Tomorrow is going to be one heck of a day: At 8:30 my negotiation class commences, and lasts all day long until 5:15. (There is however, the obligatory two hours for lunch and two coffee breaks in that time.)
After negotiation will be french class. The most positive part of french class is that I get to spend an hour and a half each Thursday where I understand everything that is said.
And then best of all, after french class, there will be hip hop class! The language of dance is the same all over the world it seems: One, two, close, turn, five, chicken, circle, eight. Nice work, from the top! Leaving the dance studio at 8:30 means missing the last direct bus home, and taking the longer (but still running) number one.
However most of my days are not this long. The schedule is structured differently here. Class times ranging from three to six hours, and are not necessarily on a regular schedule. Part of me (the part that depends desperately on structure) wishes classes were regular so that I could get into more of a routine. Part of me (the part that loves hiking up mountains or going to see horse races) loves it because I have days that are completely free for exploring.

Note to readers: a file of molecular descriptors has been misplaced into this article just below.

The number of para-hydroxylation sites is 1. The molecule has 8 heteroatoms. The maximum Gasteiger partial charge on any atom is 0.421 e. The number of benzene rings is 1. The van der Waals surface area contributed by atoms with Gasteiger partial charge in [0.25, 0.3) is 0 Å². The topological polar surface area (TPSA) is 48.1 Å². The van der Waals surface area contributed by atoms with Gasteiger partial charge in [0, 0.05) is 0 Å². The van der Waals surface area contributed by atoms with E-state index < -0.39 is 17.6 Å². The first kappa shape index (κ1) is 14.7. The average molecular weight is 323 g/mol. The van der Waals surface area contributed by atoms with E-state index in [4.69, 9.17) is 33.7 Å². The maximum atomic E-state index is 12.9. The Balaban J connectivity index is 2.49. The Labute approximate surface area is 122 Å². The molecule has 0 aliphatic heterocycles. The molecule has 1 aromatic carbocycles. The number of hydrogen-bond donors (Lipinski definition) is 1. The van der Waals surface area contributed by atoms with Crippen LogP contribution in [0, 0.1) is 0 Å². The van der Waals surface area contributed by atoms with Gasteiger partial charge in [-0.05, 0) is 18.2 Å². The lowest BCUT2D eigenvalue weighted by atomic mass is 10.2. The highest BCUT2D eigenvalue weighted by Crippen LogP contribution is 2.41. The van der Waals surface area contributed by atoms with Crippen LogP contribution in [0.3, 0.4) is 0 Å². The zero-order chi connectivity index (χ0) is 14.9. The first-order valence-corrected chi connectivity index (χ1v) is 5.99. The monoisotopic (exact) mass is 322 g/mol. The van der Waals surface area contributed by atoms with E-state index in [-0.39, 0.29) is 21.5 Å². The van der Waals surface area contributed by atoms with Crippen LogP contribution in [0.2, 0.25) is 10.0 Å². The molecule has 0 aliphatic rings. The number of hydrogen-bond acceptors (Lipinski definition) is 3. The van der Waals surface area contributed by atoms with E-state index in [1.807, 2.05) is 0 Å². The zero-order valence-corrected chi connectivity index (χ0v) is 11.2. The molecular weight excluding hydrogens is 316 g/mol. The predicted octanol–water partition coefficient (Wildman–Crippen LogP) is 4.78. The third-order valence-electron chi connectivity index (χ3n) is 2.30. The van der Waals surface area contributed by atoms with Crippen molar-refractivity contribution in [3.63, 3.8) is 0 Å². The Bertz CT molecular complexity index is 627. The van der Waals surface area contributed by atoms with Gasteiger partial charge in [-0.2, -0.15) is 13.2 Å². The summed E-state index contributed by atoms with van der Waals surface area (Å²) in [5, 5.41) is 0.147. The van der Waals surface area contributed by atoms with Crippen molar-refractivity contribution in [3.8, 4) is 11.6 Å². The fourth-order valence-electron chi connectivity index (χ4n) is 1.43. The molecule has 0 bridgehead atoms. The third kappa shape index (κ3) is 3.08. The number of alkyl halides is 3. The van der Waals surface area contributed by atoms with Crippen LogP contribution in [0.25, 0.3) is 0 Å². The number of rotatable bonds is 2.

As a general rule, classes are more engaging, and less of our mark depends on doing homework. There is clearly different etiquette expectations when it comes to being quiet in class and giving presentations – students chat to a degree that would not be tolerated in Canada, and presentations are directed to the professor rather than to the other students. It is different, and I try not to instantly think this way is wrong.
We spend more time learning, not facts as we do at home, but general skills that will help us perform well in our professional lives. We are video taped while presenting, given thirty minutes to prepare a group pitch, and asked to build a complete marketing strategy for a business within class time.
My classes range from marketing (the most interesting and engaging) to basic accountancy ( a review that is always worthwhile) and even touching upon HR (making me very glad I chose entrepreneurship not HR as my direction of study).